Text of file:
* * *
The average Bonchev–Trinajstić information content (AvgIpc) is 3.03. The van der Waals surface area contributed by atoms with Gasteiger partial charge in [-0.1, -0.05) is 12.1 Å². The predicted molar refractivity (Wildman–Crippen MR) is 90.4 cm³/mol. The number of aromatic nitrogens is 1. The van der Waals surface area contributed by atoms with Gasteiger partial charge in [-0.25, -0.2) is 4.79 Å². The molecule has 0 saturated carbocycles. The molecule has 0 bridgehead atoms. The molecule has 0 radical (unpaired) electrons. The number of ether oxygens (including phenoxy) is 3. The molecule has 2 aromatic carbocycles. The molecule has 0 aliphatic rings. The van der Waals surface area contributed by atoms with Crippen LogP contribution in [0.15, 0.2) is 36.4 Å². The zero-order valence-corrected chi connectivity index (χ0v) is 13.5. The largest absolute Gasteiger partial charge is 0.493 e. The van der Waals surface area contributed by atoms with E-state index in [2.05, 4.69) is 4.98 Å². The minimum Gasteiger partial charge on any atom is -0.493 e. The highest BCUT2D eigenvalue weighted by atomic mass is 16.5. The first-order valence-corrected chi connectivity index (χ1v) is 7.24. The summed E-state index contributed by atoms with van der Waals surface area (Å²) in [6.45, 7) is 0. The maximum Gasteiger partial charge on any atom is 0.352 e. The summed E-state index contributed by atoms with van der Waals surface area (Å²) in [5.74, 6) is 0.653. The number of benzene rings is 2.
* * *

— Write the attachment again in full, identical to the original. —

The average Bonchev–Trinajstić information content (AvgIpc) is 3.03. The van der Waals surface area contributed by atoms with Gasteiger partial charge in [-0.1, -0.05) is 12.1 Å². The predicted molar refractivity (Wildman–Crippen MR) is 90.4 cm³/mol. The number of aromatic nitrogens is 1. The van der Waals surface area contributed by atoms with Gasteiger partial charge in [-0.25, -0.2) is 4.79 Å². The molecule has 0 saturated carbocycles. The molecule has 0 bridgehead atoms. The molecule has 0 radical (unpaired) electrons. The number of ether oxygens (including phenoxy) is 3. The molecule has 2 aromatic carbocycles. The molecule has 0 aliphatic rings. The van der Waals surface area contributed by atoms with Crippen LogP contribution in [0.15, 0.2) is 36.4 Å². The zero-order valence-corrected chi connectivity index (χ0v) is 13.5. The largest absolute Gasteiger partial charge is 0.493 e. The van der Waals surface area contributed by atoms with E-state index in [2.05, 4.69) is 4.98 Å². The minimum Gasteiger partial charge on any atom is -0.493 e. The highest BCUT2D eigenvalue weighted by atomic mass is 16.5. The first-order valence-corrected chi connectivity index (χ1v) is 7.24. The summed E-state index contributed by atoms with van der Waals surface area (Å²) in [6.45, 7) is 0. The maximum Gasteiger partial charge on any atom is 0.352 e. The summed E-state index contributed by atoms with van der Waals surface area (Å²) in [5.74, 6) is 0.653. The number of benzene rings is 2.